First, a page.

Marsteller Middle School students take a literary field trip to the Chamber Theatre
Posted on 01/11/2022
Collage of literary works studied in classAs a special treat for the eighth-grade classes at Marsteller Middle School, and to culminate the end of the horror unit covered as part of the English curriculum, students participated in a virtual field trip to the Chamber Theatre. Students viewed plays covering the literary works they studied in class including, Edgar Allen Poe’s, “The Tell-Tale Heart,” and “The Raven,” W.W. Jacobs’ “The Monkey’s Paw,” and Guy de Maupassant’s “The Necklace.”

As part of their literary analysis, students identified and described common or universal themes in the four works such as, “be careful what you wish for,” “be grateful for what you have,” and “being honest is the best policy.” Students created Venn diagrams to make comparisons between the texts. They also identified different literary elements, such as mood, setting, plot summaries, characters, and conflict.

Eighth-grader Riley Keith shared enthusiastic remarks about the horror unit and all the activities the students participated in, stating, “I really liked the horror unit, and hope for something similar in the future. I love the way we watched video clips, read the story, and then analyzed what we saw. Talking about it together helped us all comprehend what we just watched/read. The theatrical productions virtual field trip was also a lot of fun! We got to watch over all of the story’s we previously read [in class]. It was relaxing and we were still learning and interacting with each other talking about the clips.”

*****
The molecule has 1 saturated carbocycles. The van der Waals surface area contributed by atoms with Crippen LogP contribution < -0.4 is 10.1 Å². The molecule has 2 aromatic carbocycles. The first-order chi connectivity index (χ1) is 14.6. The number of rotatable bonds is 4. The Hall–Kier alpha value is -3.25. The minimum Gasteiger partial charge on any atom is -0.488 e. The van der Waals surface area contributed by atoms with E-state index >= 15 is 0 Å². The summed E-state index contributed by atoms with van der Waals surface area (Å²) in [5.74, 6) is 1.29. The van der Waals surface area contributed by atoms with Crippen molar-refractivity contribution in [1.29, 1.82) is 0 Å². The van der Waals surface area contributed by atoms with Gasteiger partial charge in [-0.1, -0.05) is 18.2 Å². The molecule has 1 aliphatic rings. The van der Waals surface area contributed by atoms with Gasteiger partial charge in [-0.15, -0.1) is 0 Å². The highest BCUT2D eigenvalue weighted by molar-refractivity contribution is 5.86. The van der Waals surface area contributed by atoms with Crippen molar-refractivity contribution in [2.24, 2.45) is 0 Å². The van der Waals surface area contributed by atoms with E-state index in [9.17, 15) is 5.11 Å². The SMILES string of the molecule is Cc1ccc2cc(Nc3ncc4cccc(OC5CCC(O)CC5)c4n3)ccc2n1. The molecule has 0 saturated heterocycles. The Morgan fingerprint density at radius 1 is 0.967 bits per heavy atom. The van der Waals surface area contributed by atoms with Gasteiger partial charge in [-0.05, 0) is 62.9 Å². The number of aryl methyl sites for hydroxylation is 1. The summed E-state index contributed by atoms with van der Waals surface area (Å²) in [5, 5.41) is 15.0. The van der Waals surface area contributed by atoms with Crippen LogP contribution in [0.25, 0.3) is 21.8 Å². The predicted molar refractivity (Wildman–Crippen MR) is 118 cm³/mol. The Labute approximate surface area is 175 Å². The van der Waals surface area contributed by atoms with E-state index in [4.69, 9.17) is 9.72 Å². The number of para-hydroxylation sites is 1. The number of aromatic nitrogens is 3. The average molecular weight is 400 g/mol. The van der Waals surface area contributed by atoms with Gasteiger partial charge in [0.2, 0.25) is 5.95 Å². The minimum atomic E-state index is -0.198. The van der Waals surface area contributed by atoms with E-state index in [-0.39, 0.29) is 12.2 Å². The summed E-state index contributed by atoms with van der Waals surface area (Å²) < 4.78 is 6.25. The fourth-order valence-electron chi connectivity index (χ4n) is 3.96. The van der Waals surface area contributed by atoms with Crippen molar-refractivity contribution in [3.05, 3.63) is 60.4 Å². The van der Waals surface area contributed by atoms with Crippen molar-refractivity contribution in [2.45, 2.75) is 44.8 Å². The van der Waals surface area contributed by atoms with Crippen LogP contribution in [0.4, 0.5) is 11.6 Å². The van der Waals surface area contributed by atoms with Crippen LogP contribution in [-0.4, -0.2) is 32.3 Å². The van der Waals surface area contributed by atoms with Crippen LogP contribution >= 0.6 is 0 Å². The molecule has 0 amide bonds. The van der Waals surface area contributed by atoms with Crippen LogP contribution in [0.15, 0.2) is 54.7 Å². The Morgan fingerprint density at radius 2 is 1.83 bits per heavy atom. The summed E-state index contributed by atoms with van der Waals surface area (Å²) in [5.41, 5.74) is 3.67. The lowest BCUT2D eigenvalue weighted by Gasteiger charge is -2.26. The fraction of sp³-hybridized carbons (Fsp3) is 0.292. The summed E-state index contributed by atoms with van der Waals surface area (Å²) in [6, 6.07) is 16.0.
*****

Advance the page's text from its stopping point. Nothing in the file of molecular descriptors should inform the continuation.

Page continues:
Susan Moorefield, an eighth-grade language arts teacher at Marsteller Middle, utilized this virtual field trip as a non-stressful way to reinforce the lesson, sharing, “Our students could benefit from another presentation of these classics to help ensure they got the message and that all levels of learning were addressed.” Moorefield also shared that watching actors act out scenes and displaying various emotions, provides students with a different perspective, interpretation, and understanding of the written works studied in class.

As part of the grade eight English curriculum, students learned how to analyze and respond critically to literature and were able to draw conclusions from each story through group discussions.